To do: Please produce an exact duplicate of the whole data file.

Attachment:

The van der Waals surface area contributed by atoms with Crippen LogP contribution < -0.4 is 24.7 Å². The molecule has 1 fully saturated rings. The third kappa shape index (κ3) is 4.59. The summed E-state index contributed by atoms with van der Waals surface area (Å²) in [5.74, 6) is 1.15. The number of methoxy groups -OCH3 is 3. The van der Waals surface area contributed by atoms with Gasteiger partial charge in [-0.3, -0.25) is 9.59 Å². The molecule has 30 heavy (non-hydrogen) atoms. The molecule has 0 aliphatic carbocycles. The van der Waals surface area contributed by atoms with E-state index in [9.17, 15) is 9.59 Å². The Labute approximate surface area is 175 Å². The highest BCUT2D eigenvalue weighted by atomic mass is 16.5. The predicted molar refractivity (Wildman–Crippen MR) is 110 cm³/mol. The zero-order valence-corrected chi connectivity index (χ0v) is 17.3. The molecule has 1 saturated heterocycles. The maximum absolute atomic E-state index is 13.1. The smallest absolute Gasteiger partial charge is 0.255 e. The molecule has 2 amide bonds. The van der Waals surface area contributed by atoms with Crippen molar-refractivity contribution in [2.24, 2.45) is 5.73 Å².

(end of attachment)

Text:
The van der Waals surface area contributed by atoms with Crippen LogP contribution < -0.4 is 24.7 Å². The molecule has 1 fully saturated rings. The third kappa shape index (κ3) is 4.59. The summed E-state index contributed by atoms with van der Waals surface area (Å²) in [5.74, 6) is 1.15. The number of methoxy groups -OCH3 is 3. The van der Waals surface area contributed by atoms with Gasteiger partial charge in [-0.3, -0.25) is 9.59 Å². The molecule has 30 heavy (non-hydrogen) atoms. The molecule has 0 aliphatic carbocycles. The van der Waals surface area contributed by atoms with E-state index in [9.17, 15) is 9.59 Å². The Labute approximate surface area is 175 Å². The highest BCUT2D eigenvalue weighted by atomic mass is 16.5. The predicted molar refractivity (Wildman–Crippen MR) is 110 cm³/mol. The zero-order valence-corrected chi connectivity index (χ0v) is 17.3. The molecule has 1 saturated heterocycles. The maximum absolute atomic E-state index is 13.1. The smallest absolute Gasteiger partial charge is 0.255 e. The molecule has 2 amide bonds. The van der Waals surface area contributed by atoms with Crippen molar-refractivity contribution in [2.24, 2.45) is 5.73 Å².